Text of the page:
President Nixon names Congressman Gerald R. Ford (R-MI) as his nominee for vice president. Two days before, Vice President Spiro Agnew resigned his office after being convicted of tax evasion charges unrelated to Watergate (see October 10, 1973). (Gerald R. Ford Presidential Library and Museum 5/3/1999) Nixon’s original choice for Agnew’s replacement is former Texas governor John Connally, in hopes that Connally can secure the 1976 GOP presidential nomination, win the election, and continue Nixon’s legacy. But Connally, Nixon’s Treasury Election, is himself under investigation for his handling of a secret Nixon campaign fund. Nixon’s close political ally and strategist Melvin Laird, Nixon’s first secretary of defense, and veteran political adviser Bryce Harlow advised Nixon to select Ford as his new vice president. Other Republicans are recommending better-known party stalwarts—former New York governor Nelson Rockefeller, California governor Ronald Reagan, Senate Watergate Committee co-chair Howard Baker, Senate Minority Leader Hugh Scott, Senator Barry Goldwater, Republican Party chairman George H.W. Bush, Connally, Laird, and others—Ford is a complete party loyalist, popular among Congressional Republicans, and an influential member of the House Judiciary Committee. By naming Ford as vice president, Laird and Barlow hope to head off any impeachment vote by that committee. On October 10, Laird phoned Ford and, according to Laird’s later recollection, said: “Jerry, you’re going to get a call from Al Haig [Nixon’s chief of staff]. I don’t want any bullsh_t from you. Don’t hesitate. Don’t talk to Betty [Ford, his wife]. Say yes.” (Werth 2006, pp. 30-31)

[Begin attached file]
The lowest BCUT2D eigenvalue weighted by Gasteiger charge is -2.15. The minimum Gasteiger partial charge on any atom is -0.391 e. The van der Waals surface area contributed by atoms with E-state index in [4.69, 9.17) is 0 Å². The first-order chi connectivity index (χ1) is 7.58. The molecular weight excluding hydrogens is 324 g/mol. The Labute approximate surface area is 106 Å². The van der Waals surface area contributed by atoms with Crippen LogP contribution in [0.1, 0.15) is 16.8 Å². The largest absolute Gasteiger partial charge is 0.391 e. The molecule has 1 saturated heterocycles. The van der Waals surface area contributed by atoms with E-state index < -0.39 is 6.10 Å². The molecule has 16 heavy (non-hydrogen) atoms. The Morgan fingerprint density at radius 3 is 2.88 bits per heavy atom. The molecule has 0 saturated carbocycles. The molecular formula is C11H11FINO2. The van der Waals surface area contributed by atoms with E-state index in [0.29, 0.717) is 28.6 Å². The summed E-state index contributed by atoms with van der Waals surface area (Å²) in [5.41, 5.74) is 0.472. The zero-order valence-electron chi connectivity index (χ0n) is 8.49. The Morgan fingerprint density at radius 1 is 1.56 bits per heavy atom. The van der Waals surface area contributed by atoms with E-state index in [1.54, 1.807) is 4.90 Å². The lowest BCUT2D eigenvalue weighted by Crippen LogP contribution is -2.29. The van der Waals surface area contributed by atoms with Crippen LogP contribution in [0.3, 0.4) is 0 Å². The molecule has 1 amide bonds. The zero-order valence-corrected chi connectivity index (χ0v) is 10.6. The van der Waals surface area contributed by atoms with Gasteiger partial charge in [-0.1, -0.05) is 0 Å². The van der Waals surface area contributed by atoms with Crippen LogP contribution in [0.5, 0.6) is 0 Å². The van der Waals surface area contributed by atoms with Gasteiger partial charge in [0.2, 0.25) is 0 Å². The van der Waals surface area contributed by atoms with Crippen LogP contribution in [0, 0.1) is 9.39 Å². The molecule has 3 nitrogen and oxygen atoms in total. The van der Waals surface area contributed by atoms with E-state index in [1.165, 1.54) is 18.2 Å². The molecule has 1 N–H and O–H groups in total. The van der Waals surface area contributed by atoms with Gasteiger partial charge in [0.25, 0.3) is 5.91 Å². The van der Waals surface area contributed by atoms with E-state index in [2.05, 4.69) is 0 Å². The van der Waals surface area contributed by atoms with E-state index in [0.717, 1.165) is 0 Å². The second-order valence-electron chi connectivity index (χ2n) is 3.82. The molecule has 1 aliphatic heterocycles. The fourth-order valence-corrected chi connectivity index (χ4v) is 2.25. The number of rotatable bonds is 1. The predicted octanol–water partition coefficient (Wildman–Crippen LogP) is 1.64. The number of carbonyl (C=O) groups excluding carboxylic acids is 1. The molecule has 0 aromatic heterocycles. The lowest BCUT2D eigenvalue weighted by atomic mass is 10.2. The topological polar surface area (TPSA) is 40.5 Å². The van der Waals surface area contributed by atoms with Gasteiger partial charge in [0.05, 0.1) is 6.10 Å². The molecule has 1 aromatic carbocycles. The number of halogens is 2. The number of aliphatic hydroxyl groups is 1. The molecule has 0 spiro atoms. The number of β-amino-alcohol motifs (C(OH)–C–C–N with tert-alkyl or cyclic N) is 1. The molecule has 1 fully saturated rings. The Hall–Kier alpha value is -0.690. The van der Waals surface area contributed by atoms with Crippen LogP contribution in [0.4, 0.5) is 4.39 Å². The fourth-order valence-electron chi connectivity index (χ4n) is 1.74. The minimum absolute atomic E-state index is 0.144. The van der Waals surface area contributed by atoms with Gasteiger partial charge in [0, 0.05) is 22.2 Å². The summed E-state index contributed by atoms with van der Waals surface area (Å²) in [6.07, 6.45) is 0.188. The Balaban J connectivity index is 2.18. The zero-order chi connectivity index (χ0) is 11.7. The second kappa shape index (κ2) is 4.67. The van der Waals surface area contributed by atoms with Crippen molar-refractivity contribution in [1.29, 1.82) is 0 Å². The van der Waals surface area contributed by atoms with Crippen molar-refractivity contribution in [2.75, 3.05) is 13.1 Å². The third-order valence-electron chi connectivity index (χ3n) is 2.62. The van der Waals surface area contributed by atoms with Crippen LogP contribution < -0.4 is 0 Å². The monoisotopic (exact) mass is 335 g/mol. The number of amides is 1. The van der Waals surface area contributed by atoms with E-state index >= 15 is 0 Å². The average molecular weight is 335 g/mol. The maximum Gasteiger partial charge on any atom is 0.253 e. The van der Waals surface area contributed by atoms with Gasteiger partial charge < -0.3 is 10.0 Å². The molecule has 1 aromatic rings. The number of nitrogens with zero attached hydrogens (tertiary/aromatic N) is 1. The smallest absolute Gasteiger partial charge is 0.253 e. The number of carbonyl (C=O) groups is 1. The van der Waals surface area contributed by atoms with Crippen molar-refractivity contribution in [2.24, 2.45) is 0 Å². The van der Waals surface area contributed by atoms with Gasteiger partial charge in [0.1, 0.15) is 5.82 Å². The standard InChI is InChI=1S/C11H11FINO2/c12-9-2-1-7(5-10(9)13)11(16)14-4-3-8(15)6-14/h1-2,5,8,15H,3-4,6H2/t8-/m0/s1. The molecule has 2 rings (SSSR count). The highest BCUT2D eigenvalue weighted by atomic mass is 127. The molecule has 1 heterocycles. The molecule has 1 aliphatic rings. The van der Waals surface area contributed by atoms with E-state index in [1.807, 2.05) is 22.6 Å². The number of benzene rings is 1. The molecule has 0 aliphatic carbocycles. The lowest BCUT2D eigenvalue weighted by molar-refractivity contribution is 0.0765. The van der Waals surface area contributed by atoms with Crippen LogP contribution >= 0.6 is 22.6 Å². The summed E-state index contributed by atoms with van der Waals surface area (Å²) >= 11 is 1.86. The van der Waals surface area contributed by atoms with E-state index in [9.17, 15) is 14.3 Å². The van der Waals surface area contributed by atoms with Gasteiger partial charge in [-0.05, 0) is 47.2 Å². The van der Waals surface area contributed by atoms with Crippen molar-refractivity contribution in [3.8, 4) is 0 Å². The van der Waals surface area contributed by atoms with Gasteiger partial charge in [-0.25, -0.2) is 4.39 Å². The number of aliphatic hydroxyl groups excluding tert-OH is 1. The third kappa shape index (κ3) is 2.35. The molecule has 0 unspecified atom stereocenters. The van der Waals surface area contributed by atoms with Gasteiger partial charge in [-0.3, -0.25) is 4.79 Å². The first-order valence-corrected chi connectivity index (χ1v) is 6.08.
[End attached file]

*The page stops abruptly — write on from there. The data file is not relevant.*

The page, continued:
President Ford discusses media reports of a feared coup attempt or unauthorized nuclear strike in the final days of the Nixon presidency (see August 22, 1974) with his ad hoc chief of staff, Alexander Haig, and Defense Secretary James Schlesinger (see August 25, 1974). Ford believes the leak that formed the basis of the story came from the “highest level of the Pentagon,” but he is unaware that Schlesinger is most likely the leaker. He is also unaware of the hornet’s nest of bureaucratic rivalries involved in the situation. Ford knows nothing of the strained relations between the White House and the Joint Chiefs of Staff going back to the Moorer-Radford spy affair (see December 1971), nor of Haig’s blurred loyalties and his network of connections between the Pentagon, the National Security Council, and the White House. Ford is distressed by the stories, and furious when Haig assures him that the story is false—no such measures had been taken.